“There are many people at the hospital. I can’t give birth in front of people. I feel shy, and if it’s a girl, it’s worse,” Sunita says, unwilling to believe Phulwasi when she says hospitals can take care of privacy.
“Delivering at home is best – get the help of an old woman. After four children, you don’t need too much assistance anyway,” Sunita laughs it off. “And then this person comes to give an injection and you feel better.”
The person coming to give the injection is a “ bina -degree doctor” (a doctor without a degree) as some in the village call him, from the Tala market seven kilometres away. No one is entirely certain what his qualifications are or what the injection he administers contains.
Sunita looks at the baby sleeping in her lap and, in the course of our conversation, vacillates between guilt at having given birth to another girl, worry about how she will get all her daughters married, and concern for her husband, who has no male family member to help him in the field.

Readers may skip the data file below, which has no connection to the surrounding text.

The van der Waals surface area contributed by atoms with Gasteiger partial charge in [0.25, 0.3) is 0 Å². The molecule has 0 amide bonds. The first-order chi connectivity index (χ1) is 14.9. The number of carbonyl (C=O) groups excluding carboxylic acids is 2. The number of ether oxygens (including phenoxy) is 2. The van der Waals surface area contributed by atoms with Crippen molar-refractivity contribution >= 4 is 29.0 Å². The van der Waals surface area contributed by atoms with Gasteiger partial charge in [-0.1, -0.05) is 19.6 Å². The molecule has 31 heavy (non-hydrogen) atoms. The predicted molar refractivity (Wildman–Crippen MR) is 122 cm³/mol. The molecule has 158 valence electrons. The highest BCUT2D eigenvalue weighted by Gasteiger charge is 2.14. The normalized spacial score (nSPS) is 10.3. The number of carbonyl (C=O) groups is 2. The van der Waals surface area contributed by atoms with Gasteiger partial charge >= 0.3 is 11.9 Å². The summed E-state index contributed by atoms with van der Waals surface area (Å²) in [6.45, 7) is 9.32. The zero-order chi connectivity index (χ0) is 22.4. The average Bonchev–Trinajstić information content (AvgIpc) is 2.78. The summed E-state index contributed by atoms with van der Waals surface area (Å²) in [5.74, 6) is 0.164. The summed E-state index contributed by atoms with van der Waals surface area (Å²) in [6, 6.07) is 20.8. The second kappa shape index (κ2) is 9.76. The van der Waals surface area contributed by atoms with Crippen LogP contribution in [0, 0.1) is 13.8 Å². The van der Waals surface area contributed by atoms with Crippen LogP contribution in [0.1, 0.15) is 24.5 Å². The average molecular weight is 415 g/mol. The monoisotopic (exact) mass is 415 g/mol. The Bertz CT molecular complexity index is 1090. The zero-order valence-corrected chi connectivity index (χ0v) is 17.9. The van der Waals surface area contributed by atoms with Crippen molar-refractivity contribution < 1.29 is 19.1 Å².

Except for 3-4 weeks preceding her deliveries and after, Sunita goes to the field every afternoon after finishing the household work. “It’s just a little work – sowing and all, not much,” she murmurs.
A few houses away from Sunita’s lives Kiran Devi, 22, seven months pregnant with her first baby. She hasn’t been to the hospital even once, daunted by the distance she will have to walk to reach there and the expense of hiring a vehicle. Kiran’s mother-in-law passed away a few months ago (in 2020). “Shivering, she died here itself. How will we go to the hospital anyway?” Kiran asks.